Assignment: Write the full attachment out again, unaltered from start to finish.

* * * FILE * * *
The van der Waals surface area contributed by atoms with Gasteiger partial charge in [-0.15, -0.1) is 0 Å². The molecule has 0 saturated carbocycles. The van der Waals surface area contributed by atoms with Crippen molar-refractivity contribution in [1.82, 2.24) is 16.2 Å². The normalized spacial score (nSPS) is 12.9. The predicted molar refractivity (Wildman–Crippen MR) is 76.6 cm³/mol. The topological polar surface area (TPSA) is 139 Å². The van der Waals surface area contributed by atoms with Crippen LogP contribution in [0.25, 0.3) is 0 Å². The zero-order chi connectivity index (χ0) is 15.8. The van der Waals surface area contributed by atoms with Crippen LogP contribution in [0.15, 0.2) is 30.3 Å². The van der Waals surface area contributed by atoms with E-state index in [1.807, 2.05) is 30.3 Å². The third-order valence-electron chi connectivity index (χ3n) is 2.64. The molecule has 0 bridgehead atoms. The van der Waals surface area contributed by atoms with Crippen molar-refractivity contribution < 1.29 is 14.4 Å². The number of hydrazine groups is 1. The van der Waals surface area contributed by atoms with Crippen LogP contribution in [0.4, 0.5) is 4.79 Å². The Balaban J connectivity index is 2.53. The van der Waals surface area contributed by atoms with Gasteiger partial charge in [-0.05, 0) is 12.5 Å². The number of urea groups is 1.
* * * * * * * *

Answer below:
The van der Waals surface area contributed by atoms with Gasteiger partial charge in [-0.15, -0.1) is 0 Å². The molecule has 0 saturated carbocycles. The van der Waals surface area contributed by atoms with Crippen molar-refractivity contribution in [1.82, 2.24) is 16.2 Å². The normalized spacial score (nSPS) is 12.9. The predicted molar refractivity (Wildman–Crippen MR) is 76.6 cm³/mol. The topological polar surface area (TPSA) is 139 Å². The van der Waals surface area contributed by atoms with Crippen LogP contribution in [0.25, 0.3) is 0 Å². The zero-order chi connectivity index (χ0) is 15.8. The van der Waals surface area contributed by atoms with Crippen LogP contribution in [0.15, 0.2) is 30.3 Å². The van der Waals surface area contributed by atoms with E-state index in [1.807, 2.05) is 30.3 Å². The third-order valence-electron chi connectivity index (χ3n) is 2.64. The molecule has 0 bridgehead atoms. The van der Waals surface area contributed by atoms with Crippen molar-refractivity contribution < 1.29 is 14.4 Å². The number of hydrazine groups is 1. The van der Waals surface area contributed by atoms with Crippen LogP contribution in [0.4, 0.5) is 4.79 Å². The Balaban J connectivity index is 2.53. The van der Waals surface area contributed by atoms with Gasteiger partial charge in [-0.05, 0) is 12.5 Å². The number of urea groups is 1.